Once in a while I’ve been delighted with customer service that went above and beyond the minimum. Here’s a recent example. I wanted to get gutter guards installed on some of the gutters around my house that frequently get plugged with tree leaves and pine needles. I researched several products and contacted two vendors to come out and give me estimates. The first vendor looked at my gutters and gave me a price quote for doing precisely what I asked for: installing his screening product on certain areas of the gutters. This vendor assumed that I, the customer, was right, and he gave me exactly what I requested.
The second vendor impressed me more. He looked at the gutters I wanted to have screened and recommended a particular product as the best solution. Next, he looked at the roof areas around those gutters and identified three problems I had not been aware of: broken roof tiles, signs of leakage, and rotted wood. Then this vendor looked at several other areas of my gutters that I hadn’t asked about having screened. He pointed out that they were full of debris and recommended the gutters be cleaned out. I felt like I was getting a good solution to my real problems, not just the superficial “Sure, I can sell you those” response I heard from the first vendor. I mailed the contract to the second vendor.
Here’s a case where the customer (that would be me) wasn’t right. My car’s brakes weren’t working as well as they should. I took the car to a muffler and brake shop near my house and asked them to replace the front brakes. I even had a coupon. When I picked up the car, the mechanic told me, “Your brakes don’t need to be replaced. I adjusted them, and they’re working fine now. No charge.” Guess where I took my cars for service for all the remaining years I lived in that city? Rather than assuming that my analysis, as a non-automotive expert, was correct, the mechanic found the underlying issue and solved the real problem. This experience gave me confidence in the company’s work and in their integrity.
I have a long history of writing customer complaint letters when I encounter defective products or services. A friend once called these “Dr. Karl Wiegers expects results” letters. Most of the time, my complaint is justified and I can back it up with facts and evidence. But not always. I once found some foreign material in a jar of peanut butter. I mailed the offending material to the peanut butter manufacturer with my request for a refund. Analysis showed that the foreign material was grape jam. The peanut butter manufacturer pointed out, “As we do not make grape jam, it is likely that this was introduced into the peanut butter by a knife that had grape jam on it.” Oops. Sorry, my mistake. I try to keep this experience in mind when I’m unhappy with a product or service. It’s important to make sure that my facts are straight, my expectations are reasonable, and this is not a case of user brain damage on my part.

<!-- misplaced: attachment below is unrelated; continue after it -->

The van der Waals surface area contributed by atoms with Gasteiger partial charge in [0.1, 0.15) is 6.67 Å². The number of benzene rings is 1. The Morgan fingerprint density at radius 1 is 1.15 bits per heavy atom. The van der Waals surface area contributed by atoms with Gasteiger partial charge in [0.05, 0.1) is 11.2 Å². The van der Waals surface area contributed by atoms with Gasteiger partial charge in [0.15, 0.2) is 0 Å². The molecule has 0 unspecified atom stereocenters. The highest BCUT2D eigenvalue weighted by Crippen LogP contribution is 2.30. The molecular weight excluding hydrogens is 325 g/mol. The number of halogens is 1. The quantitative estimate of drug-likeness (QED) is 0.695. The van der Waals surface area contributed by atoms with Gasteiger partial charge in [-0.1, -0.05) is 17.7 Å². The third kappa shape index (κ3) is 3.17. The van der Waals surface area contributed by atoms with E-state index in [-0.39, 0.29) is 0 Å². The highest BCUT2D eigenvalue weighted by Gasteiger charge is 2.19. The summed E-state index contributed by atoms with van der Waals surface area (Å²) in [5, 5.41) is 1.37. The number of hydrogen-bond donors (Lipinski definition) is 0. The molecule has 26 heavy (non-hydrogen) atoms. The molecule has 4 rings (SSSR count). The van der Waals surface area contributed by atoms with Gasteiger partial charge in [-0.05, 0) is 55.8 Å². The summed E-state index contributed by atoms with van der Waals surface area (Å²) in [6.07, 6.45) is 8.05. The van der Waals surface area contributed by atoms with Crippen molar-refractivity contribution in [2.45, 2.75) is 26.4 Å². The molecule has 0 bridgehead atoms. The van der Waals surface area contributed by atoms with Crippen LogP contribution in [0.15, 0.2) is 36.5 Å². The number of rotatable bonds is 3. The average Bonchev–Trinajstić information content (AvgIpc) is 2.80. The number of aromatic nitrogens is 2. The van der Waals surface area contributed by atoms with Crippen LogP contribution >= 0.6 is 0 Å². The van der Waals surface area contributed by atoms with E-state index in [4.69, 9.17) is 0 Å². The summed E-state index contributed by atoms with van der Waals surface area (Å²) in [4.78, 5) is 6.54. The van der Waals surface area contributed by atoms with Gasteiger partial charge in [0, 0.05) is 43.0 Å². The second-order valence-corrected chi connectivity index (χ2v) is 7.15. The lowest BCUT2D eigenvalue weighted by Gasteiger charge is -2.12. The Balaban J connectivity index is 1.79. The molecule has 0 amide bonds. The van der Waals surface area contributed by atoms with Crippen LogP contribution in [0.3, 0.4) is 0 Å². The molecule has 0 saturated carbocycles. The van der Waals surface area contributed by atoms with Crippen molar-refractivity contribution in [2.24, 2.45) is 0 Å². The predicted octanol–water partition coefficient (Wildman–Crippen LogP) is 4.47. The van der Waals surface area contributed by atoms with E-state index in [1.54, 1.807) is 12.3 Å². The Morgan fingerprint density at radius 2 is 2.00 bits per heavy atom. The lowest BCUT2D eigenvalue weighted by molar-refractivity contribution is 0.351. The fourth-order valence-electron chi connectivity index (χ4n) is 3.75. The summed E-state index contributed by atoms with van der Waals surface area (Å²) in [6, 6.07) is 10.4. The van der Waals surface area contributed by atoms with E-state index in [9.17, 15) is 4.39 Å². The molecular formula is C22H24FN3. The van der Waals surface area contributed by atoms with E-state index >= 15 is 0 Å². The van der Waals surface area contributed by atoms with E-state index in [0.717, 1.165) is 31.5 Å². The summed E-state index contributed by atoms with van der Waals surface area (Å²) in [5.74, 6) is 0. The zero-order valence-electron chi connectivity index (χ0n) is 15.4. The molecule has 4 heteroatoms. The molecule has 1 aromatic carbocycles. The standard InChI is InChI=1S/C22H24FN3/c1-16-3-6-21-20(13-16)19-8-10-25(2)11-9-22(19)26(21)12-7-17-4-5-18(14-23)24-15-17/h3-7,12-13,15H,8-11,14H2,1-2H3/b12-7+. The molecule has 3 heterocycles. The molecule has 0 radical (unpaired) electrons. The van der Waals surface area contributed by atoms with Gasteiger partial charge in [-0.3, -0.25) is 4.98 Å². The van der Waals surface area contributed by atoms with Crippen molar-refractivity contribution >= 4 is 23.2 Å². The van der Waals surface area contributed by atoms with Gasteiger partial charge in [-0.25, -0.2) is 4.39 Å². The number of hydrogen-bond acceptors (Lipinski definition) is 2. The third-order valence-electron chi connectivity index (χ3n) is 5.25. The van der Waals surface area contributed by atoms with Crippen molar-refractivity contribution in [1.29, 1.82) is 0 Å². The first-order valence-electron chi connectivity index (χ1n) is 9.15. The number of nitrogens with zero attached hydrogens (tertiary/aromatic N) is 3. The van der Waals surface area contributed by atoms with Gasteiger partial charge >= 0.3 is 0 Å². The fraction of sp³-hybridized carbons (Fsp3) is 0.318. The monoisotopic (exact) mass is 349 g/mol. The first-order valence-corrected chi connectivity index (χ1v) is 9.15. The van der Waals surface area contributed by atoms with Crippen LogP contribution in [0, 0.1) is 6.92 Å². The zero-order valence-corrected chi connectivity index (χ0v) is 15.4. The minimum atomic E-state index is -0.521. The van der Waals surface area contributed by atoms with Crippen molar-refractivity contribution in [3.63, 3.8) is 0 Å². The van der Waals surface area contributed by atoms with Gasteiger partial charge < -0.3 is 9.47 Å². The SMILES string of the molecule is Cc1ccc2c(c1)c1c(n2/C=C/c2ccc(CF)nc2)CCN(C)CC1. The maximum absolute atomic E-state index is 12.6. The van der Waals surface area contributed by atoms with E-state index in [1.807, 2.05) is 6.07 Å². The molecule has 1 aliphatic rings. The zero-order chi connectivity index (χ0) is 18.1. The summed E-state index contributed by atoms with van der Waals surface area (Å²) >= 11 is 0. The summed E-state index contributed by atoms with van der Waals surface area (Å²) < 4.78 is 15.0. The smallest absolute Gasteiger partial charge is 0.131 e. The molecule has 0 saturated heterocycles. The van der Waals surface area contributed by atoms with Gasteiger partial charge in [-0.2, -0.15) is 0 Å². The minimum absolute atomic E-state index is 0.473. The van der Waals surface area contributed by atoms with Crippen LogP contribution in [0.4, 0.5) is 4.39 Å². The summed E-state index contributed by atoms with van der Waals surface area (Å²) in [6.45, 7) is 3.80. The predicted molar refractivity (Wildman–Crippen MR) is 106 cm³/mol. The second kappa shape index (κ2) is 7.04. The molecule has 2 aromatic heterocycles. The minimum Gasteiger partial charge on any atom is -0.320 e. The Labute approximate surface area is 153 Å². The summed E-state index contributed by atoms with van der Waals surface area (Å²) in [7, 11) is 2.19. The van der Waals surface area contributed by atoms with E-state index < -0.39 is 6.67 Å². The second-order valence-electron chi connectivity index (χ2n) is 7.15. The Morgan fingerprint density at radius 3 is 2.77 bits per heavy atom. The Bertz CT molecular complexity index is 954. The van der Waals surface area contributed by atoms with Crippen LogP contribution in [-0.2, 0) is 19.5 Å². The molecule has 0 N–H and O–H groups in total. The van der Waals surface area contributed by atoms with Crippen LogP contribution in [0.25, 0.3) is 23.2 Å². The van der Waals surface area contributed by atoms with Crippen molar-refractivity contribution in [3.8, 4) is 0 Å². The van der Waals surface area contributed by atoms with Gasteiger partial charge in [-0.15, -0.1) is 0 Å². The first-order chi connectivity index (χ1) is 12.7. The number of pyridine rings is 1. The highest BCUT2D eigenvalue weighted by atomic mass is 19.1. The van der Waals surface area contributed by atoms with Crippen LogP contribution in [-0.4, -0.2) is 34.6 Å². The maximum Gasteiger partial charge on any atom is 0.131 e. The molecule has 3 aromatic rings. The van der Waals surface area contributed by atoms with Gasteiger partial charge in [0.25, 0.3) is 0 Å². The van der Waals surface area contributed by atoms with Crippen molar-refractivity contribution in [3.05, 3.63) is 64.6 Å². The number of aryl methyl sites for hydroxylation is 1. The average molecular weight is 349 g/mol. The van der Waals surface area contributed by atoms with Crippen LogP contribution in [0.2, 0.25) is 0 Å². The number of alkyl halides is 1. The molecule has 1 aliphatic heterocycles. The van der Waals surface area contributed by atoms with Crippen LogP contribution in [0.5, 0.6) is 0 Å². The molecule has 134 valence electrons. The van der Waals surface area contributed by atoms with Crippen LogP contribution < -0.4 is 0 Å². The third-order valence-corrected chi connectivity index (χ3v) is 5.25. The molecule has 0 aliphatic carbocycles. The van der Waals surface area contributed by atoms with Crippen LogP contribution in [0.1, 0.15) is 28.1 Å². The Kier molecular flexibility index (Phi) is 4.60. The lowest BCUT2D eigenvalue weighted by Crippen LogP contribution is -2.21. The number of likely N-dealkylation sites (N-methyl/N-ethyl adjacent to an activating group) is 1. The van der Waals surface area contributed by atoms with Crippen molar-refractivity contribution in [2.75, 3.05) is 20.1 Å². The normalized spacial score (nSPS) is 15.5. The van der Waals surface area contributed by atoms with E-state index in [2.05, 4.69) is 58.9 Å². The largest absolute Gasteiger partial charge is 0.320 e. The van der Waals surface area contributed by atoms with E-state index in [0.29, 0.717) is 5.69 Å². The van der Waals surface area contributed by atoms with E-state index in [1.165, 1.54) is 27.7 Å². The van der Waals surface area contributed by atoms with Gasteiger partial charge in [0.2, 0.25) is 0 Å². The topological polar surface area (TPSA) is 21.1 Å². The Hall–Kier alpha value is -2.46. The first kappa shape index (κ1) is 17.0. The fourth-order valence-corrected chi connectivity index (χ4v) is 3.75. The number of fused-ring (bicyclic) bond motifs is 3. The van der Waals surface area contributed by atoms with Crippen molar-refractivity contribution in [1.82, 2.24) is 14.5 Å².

The next time you’re involved on either side of a customer-supplier discussion, keep the lesson of this chapter in mind: the customer is not always right, but the customer always has a point. As a customer, you’re entitled to have the supplier take your complaint or request seriously. You should expect the supplier to ask whatever questions are necessary to make sure she fully understands your needs or the source of your unhappiness. As a supplier, show respect for the emotion or information the customer is providing to you, and don’t be shy about following up with questions to really understand the situation. It’s an application of that excellent principle from Stephen Covey’s fine book, The 7 Habits of Highly Effective People: “Seek first to understand, then to be understood.”* Through a process of respectful collaboration, a customer and a supplier usually can reach a mutually satisfactory conclusion.
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Karl Wiegers is the Principal Consultant at Process Impact, a software process consulting and training company in Portland, Oregon. This article is excerpted from his memoir of life lessons titled Pearls from Sand: How Small Encounters Lead to Powerful Lessons. Visit Karl at www.PearlsFromSand.com or www.ProcessImpact.com.